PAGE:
Every drop counts. This mantra reverberated through each talk at the Sierra EcoSummit, recently held in Groveland. I went to the EcoSummit curious to hear how the “Westside” was coping with the drought, and to learn what innovative solutions are being proposed. With a lineup of speakers ranging from Dr. Lynn Ingram and Dr. Frances Malamud-Roam – both Earth Science professors at UC Berkeley – to Tom Hicks, a prominent water attorney, the EcoSummit brought together a broad spectrum of perspectives on California’s current water crisis.
First, we examined the historical records: could California’s water crisis be part of an ongoing pattern? Keynote speakers Dr. Lynn Ingram and Dr. Frances Malamud-Roam, co-authors of The West without Water: What Past Floods, Droughts, and Other Climatic Clues Tell Us About Tomorrow, presented scientific and historical evidence of California’s droughts & floods stretching back 3000 years. Examining sediment cores and pollen samples, they found that disastrous weather events actually happen with regularity. They warned that it was time to accept the patterns of the past and to plan for a future with less reliable sources of fresh water.
Raising awareness about the scarcity of water needs to happen soon. How do we promote a culture of water conservation? Dr. Elizabeth Dougherty, director of the non-profit Wholly H20, suggested that a shift in thinking needs to happen, particularly with city-dwellers who might not see the effects of the drought firsthand. Dr. Dougherty suggested that simply knowing the name of each watershed could promote a more conscientious use of water. The “What’s on Tap” campaign encourages people to learn the name of their watershed and put stickers above the sink to remind them that every drop counts. How about a sticker that says: “On Tap: the Owens River”?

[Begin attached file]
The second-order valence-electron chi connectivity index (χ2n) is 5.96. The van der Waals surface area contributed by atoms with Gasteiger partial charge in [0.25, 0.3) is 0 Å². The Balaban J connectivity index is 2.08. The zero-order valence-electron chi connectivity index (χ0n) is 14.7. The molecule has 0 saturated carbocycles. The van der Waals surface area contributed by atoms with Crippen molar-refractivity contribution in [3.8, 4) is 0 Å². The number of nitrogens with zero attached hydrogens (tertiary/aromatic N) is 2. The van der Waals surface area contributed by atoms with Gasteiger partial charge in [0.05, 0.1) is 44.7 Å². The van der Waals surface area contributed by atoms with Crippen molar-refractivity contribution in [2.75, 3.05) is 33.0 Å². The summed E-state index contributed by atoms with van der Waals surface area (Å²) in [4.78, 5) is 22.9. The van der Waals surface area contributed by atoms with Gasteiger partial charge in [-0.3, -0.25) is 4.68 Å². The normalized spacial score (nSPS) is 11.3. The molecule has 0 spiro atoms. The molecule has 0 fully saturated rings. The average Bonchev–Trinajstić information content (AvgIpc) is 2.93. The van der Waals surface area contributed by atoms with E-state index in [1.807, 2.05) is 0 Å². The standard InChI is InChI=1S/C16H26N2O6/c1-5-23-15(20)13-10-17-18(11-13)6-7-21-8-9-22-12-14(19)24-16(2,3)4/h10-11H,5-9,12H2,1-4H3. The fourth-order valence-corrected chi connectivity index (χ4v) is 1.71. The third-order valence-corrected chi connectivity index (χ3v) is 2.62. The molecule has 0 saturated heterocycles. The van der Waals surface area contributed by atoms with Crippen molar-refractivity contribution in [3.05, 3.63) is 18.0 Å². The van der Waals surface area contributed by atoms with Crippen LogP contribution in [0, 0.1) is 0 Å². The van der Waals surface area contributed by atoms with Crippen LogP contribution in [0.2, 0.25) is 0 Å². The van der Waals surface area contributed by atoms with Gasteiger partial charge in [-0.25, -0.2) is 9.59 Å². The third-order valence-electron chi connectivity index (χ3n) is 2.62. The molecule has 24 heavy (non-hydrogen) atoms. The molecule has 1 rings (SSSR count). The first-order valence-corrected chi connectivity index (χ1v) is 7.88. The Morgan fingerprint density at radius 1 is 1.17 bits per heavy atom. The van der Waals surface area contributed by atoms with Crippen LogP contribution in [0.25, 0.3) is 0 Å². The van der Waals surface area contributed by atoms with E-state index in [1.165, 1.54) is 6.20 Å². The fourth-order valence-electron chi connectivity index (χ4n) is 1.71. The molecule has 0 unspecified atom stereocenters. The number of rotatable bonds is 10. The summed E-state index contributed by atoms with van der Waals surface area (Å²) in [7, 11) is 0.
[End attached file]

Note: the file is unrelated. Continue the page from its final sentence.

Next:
Switching into the Town Hall Discussion, conference attendees had many questions for Tom Hicks, a prominent California water attorney who ESLT has consulted in the past. Hicks tactfully interpreted the “legalese” of water rights, and tackled the question of “what determines reasonable and beneficial use?” He discussed finding the balance between our environmental values, the needs of the community, and business interests.
I had a lot to ponder as I drove back to the Eastside through the burned areas of last year’s Rim Fire. At the sight of the charred forest, my mind went right to Dr. Ingram’s mega-disasters. But I also saw signs of growth after the fire – from mushrooms to tree sprouts – and witnessed that the shared experience of working to recover from disaster seemed to bond the Yosemite community closer together.
I have recognized the same bonding over the drought: neighbors are talking more, even if it’s just over their woes. The conversation is taking place, and we all need to take part in it. I’m hopeful that Californians will stick their heads together, muster up their resourcefulness, and build up a culture of water conservation – one drop at a time.